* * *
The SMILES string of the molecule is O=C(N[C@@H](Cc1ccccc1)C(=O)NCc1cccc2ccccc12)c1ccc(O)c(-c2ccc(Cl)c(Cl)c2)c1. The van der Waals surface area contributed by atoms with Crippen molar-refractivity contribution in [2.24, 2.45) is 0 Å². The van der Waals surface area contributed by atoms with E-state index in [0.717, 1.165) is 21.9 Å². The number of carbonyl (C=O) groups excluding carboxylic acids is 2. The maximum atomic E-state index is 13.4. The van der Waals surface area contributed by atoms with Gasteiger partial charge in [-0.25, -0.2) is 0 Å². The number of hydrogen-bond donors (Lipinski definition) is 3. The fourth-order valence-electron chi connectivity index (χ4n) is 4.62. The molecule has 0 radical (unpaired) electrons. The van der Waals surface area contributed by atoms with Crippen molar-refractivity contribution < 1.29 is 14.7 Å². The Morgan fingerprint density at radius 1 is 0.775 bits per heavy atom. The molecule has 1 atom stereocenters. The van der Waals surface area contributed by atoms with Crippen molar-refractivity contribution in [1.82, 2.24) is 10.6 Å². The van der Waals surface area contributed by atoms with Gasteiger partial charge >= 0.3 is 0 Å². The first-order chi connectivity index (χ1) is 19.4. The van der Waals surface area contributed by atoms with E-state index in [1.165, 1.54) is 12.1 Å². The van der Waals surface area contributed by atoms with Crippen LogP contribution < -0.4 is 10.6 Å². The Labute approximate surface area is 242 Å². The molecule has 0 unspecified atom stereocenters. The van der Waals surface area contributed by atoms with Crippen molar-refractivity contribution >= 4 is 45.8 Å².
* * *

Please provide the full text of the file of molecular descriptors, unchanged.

The SMILES string of the molecule is O=C(N[C@@H](Cc1ccccc1)C(=O)NCc1cccc2ccccc12)c1ccc(O)c(-c2ccc(Cl)c(Cl)c2)c1. The van der Waals surface area contributed by atoms with Crippen molar-refractivity contribution in [2.24, 2.45) is 0 Å². The van der Waals surface area contributed by atoms with E-state index in [0.717, 1.165) is 21.9 Å². The number of carbonyl (C=O) groups excluding carboxylic acids is 2. The maximum atomic E-state index is 13.4. The van der Waals surface area contributed by atoms with Gasteiger partial charge in [-0.25, -0.2) is 0 Å². The number of hydrogen-bond donors (Lipinski definition) is 3. The fourth-order valence-electron chi connectivity index (χ4n) is 4.62. The molecule has 0 radical (unpaired) electrons. The van der Waals surface area contributed by atoms with Crippen molar-refractivity contribution < 1.29 is 14.7 Å². The Morgan fingerprint density at radius 1 is 0.775 bits per heavy atom. The molecule has 1 atom stereocenters. The van der Waals surface area contributed by atoms with Crippen molar-refractivity contribution in [1.82, 2.24) is 10.6 Å². The van der Waals surface area contributed by atoms with Gasteiger partial charge >= 0.3 is 0 Å². The first-order chi connectivity index (χ1) is 19.4. The van der Waals surface area contributed by atoms with E-state index in [1.165, 1.54) is 12.1 Å². The van der Waals surface area contributed by atoms with Crippen LogP contribution < -0.4 is 10.6 Å². The Labute approximate surface area is 242 Å². The molecule has 0 unspecified atom stereocenters. The van der Waals surface area contributed by atoms with Crippen molar-refractivity contribution >= 4 is 45.8 Å².